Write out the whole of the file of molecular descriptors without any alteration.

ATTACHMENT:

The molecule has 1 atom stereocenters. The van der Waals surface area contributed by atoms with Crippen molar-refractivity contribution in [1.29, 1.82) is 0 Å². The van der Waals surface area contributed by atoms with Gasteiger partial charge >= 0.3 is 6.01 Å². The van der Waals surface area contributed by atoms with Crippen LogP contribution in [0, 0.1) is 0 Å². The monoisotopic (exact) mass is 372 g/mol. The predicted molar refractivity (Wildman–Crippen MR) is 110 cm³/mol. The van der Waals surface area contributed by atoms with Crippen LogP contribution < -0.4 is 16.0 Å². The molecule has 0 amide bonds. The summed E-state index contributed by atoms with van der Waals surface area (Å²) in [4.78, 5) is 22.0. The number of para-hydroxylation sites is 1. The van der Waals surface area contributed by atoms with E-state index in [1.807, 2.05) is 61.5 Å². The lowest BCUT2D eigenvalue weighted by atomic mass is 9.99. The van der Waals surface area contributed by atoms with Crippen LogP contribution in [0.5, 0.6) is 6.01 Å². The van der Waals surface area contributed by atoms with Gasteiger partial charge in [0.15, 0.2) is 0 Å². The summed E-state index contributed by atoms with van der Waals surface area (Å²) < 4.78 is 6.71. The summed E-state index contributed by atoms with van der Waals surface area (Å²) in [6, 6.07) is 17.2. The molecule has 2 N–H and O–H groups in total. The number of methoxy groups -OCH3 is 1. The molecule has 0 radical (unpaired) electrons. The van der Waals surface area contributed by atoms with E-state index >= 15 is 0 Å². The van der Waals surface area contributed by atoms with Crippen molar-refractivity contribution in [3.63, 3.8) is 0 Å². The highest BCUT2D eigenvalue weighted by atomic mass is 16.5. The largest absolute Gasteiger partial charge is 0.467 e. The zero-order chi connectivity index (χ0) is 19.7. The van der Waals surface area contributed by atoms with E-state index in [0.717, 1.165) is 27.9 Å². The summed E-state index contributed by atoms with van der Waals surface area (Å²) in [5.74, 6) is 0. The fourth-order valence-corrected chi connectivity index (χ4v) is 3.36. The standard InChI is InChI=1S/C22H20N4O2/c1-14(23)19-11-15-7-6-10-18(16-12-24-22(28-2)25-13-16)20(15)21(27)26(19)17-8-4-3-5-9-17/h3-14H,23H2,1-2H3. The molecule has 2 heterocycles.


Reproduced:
The molecule has 1 atom stereocenters. The van der Waals surface area contributed by atoms with Crippen molar-refractivity contribution in [1.29, 1.82) is 0 Å². The van der Waals surface area contributed by atoms with Gasteiger partial charge >= 0.3 is 6.01 Å². The van der Waals surface area contributed by atoms with Crippen LogP contribution in [0, 0.1) is 0 Å². The monoisotopic (exact) mass is 372 g/mol. The predicted molar refractivity (Wildman–Crippen MR) is 110 cm³/mol. The van der Waals surface area contributed by atoms with Crippen LogP contribution < -0.4 is 16.0 Å². The molecule has 0 amide bonds. The summed E-state index contributed by atoms with van der Waals surface area (Å²) in [4.78, 5) is 22.0. The number of para-hydroxylation sites is 1. The van der Waals surface area contributed by atoms with E-state index in [1.807, 2.05) is 61.5 Å². The lowest BCUT2D eigenvalue weighted by atomic mass is 9.99. The van der Waals surface area contributed by atoms with Crippen LogP contribution in [0.5, 0.6) is 6.01 Å². The van der Waals surface area contributed by atoms with Gasteiger partial charge in [0.15, 0.2) is 0 Å². The summed E-state index contributed by atoms with van der Waals surface area (Å²) < 4.78 is 6.71. The summed E-state index contributed by atoms with van der Waals surface area (Å²) in [6, 6.07) is 17.2. The molecule has 2 N–H and O–H groups in total. The number of methoxy groups -OCH3 is 1. The molecule has 0 radical (unpaired) electrons. The van der Waals surface area contributed by atoms with E-state index >= 15 is 0 Å². The van der Waals surface area contributed by atoms with Crippen molar-refractivity contribution in [3.63, 3.8) is 0 Å². The highest BCUT2D eigenvalue weighted by atomic mass is 16.5. The largest absolute Gasteiger partial charge is 0.467 e. The zero-order chi connectivity index (χ0) is 19.7. The van der Waals surface area contributed by atoms with E-state index in [0.717, 1.165) is 27.9 Å². The summed E-state index contributed by atoms with van der Waals surface area (Å²) in [5.74, 6) is 0. The fourth-order valence-corrected chi connectivity index (χ4v) is 3.36. The standard InChI is InChI=1S/C22H20N4O2/c1-14(23)19-11-15-7-6-10-18(16-12-24-22(28-2)25-13-16)20(15)21(27)26(19)17-8-4-3-5-9-17/h3-14H,23H2,1-2H3. The molecule has 2 heterocycles.